Wednesday, 17 October 2018

The subject matter of the new Centre for the Study of Compassion

Today I went to the launch at UCLan for the Centre for the Study of Compassion including a memorial lecture by the new professor, Patrick Pietroni (pictured) on ‘What does a compassionate university look like?’ And then a talk by John Ballatt on the Darwin International Institute for the Study of Compassion (DIISC) scholarship programme.

The Centre’s key research areas include:
  • the role of compassion in health and wellbeing 
  • compassion in education and organisations 
  • mentoring and compassionate leadership 
  • mediation and compassionate approaches to justice 
  • the role of compassion and cooperation in establishing sustainable communities
The mood or tone of both of today's talks was on the multidisciplinary basis for the proper study of compassion (and hence, too, an emerging DIISC network). Patrick Pietroni pointed out that compassion might be proximal, in the response to the needs of someone present (raising a question of the psychology why some such appeals command compassion and some do not) or distal. His talk stressed the latter, giving a number of examples of projects which helped people. In one, processes to aid the resettlement of refugees cut the time they spent in cramped B&B hotels in London from 24 to 6 months. Another subtly linked (through representations of where everyone lived shown in a communal room) isolated elderly in high rise accommodation with similarly housed single parents such that they came to support each other. The stress was on practical general strategies or systems to produce good effects. It did not matter whether anyone had had any personal I-thou feelings to those who partook of the systems. One simply had to think through, accurately, their needs.

Both he and John Ballatt also stressed the multitude of disciplines on which any study of compassion should draw, in the former’s case connecting theology’s focus on the golden rule, anthropology on pro social behaviour, social science and the spirit level, psychology on imprinting and empathy, the biology of altruism and its genetic explanation via completion, neurology’s interest in mirror neurones etc. Various disciplines could feed their perspectives into a spectrum of foci from the personal, to the social, to the environmental which in turn would feed into interventions in quite distinct areas (eg mentoring in the NHS, compassionate universities etc).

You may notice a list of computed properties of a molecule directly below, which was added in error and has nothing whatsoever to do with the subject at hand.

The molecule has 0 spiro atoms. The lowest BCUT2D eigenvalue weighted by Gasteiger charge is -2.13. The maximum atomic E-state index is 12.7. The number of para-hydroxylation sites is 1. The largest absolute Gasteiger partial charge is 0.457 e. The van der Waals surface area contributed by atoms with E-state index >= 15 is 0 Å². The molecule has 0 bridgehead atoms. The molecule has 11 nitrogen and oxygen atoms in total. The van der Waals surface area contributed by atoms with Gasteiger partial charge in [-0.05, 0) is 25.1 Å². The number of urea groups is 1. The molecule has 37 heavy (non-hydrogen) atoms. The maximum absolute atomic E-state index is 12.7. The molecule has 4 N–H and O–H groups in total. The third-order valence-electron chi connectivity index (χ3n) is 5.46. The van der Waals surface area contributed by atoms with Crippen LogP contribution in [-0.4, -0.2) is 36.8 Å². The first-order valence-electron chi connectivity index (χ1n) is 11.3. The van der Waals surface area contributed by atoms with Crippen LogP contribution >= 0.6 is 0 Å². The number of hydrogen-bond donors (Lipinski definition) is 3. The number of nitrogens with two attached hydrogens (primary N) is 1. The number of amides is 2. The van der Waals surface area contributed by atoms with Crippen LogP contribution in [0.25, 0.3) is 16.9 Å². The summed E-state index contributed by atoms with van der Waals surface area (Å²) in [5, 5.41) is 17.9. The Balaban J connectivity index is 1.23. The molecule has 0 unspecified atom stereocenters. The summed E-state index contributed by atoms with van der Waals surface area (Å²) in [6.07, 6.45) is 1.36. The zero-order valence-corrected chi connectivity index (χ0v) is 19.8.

I couldn’t help wondering, though, what kind of placeholder ‘compassion’ was. For example, would it matter whether a system with sufficiently virtuous ends was ruthlessly efficiently run by soulless bureaucrats? And how would that relate, say, to the Biblical widow generously but practically uselessly donating her mite? Once compassion can take as its focus the mindless environment, is it clear that this is the same virtue as that involved in fellow-feeling? If it can be elicited from listening to the fourth movement of Mahler’s Fifth Symphony (singled out by Pietroni), how does that compare with practical effectiveness, as the systems approach emphasised?

By the end, I half wondered whether ‘compassion’ played the same role as ‘quality’ does in Zen and the Art of Motorcycle Maintenance. Some thing, or property, or virtue that always lies on both sides all the many distinctions mentioned today. If so, does that matter providing some tacit grasp of the good is shared and communicated by examples rather than flowing from some more explicitly univocal concept?